The French ambassador’s Sturgeon statement looks like a non-denial denial

by Atul Hatwal

Diplomats weigh their public statements carefully. Words are parsed for intent, implication and likely inference. Which is why the French ambassador’s response to the Telegraph’s Sturgeon scoop is so interesting.

“While the ambassador and the first minister, some time ago, have discussed the political situation, Ms Sturgeon did not touch on her personal political preferences with regards the future prime minister,”

At face value, this seems like a denial. But the words have been very carefully chosen. The key phrase is “did not touch on her personal [emphasis added] political preferences.”

Why use the words “her personal”?

Why draw a clear, albeit implicit, distinction between Nicola Sturgeon’s views as a person and her views as the leader and representative of the SNP?

Surely it would have been simpler for the ambassador’s spokesman to say that there was no discussion on preferences for PM or the outcome of the election. That would have been a categorical and water-tight denial.

The words “her personal” are utterly extraneous, unless they are there for a specific reason.

The statement makes it clear that the “political situation” (in other words the election) was discussed and it would have been extraordinary if the ambassador had not asked Nicola Sturgeon for her views on the result and the SNP’s preferences. She simply would not have been doing her job, and so far noone has suggested that the French ambassador, Sylvie Bermann, is incompetent.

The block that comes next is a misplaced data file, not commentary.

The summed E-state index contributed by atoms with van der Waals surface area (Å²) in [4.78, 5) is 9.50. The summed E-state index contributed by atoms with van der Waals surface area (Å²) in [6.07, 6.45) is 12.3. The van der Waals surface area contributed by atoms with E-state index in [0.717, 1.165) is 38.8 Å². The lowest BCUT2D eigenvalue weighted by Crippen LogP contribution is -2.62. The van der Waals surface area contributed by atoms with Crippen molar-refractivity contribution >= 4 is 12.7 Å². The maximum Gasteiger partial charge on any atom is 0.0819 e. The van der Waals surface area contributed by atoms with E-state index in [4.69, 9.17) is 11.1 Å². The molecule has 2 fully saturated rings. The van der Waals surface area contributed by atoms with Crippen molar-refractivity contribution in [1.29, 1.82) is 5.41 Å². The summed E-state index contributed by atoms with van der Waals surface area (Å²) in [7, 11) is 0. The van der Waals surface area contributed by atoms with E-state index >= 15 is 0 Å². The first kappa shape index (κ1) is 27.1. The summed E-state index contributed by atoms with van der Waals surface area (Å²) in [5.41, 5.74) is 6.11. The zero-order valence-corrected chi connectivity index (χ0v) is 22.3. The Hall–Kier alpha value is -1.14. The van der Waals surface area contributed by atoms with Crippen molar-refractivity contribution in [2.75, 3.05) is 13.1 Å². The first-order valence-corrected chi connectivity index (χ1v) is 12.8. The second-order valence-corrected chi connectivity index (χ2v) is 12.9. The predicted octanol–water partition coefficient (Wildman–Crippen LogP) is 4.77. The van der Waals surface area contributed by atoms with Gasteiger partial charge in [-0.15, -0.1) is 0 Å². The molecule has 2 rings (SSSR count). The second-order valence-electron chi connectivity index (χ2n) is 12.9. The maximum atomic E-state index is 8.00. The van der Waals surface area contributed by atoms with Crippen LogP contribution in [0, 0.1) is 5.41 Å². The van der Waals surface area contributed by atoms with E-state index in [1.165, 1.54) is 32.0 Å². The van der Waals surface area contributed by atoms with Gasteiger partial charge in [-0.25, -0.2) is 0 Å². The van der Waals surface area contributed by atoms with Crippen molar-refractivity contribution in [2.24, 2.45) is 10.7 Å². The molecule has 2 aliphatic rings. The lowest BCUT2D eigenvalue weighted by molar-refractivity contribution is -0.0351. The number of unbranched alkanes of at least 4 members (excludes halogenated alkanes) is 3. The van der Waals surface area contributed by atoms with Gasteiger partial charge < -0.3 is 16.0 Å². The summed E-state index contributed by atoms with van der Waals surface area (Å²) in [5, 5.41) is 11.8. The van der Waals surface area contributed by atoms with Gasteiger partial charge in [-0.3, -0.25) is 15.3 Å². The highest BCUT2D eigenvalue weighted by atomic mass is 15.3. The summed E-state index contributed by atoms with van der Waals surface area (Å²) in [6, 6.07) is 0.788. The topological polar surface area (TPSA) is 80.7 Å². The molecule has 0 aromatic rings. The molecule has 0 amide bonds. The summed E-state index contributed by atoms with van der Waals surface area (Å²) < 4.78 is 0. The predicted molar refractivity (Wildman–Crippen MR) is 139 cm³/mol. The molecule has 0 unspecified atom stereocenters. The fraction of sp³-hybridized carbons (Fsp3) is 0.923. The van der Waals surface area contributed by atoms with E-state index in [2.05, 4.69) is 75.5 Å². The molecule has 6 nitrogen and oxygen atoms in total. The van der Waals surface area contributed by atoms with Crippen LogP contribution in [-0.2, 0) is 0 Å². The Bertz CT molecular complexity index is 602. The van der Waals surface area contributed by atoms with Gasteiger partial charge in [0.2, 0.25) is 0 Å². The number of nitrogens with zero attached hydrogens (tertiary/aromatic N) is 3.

Following the meeting, it is entirely plausible that a Foreign Office official, drafting a short contemporaneous account intended for internal consumption, would assume Nicola Sturgeon was speaking in her capacity as leader of the SNP  – the FCO memo seen by the Telegraph states, “She’d rather see David Cameron remain as PM (and didn’t see Ed Miliband as PM material.)” – after all, why else would she be meeting the French ambassador?

Just as it’s plausible that a French diplomat looking for a way out of a sticky situation could willfully interpret the memo differently, and take the meaning of the wording, “She’d rather see” to refer to Nicola Sturgeon’s personal views. This would then allow an ambassadorial denial of the story without calling the British Foreign Office liars.

Such semantics might seem esoteric, but this is the stock in trade of senior diplomats. And right now, the French ambassador’s statement looks like a non-denial denial.

Atul Hatwal is editor of Uncut

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6 Responses to “The French ambassador’s Sturgeon statement looks like a non-denial denial”

  1. Michael says:

    “She’d rather see David Cameron remain as PM (and didn’t see Ed Miliband as PM material.)”

    this is hardly surprising, I have yet to meet anyone who thinks Ed as more suitable as PM, even his cabinet colleagues are lukewarm with their endorsements. In May the voters will be voting Labour not Miliband

  2. Tafia says: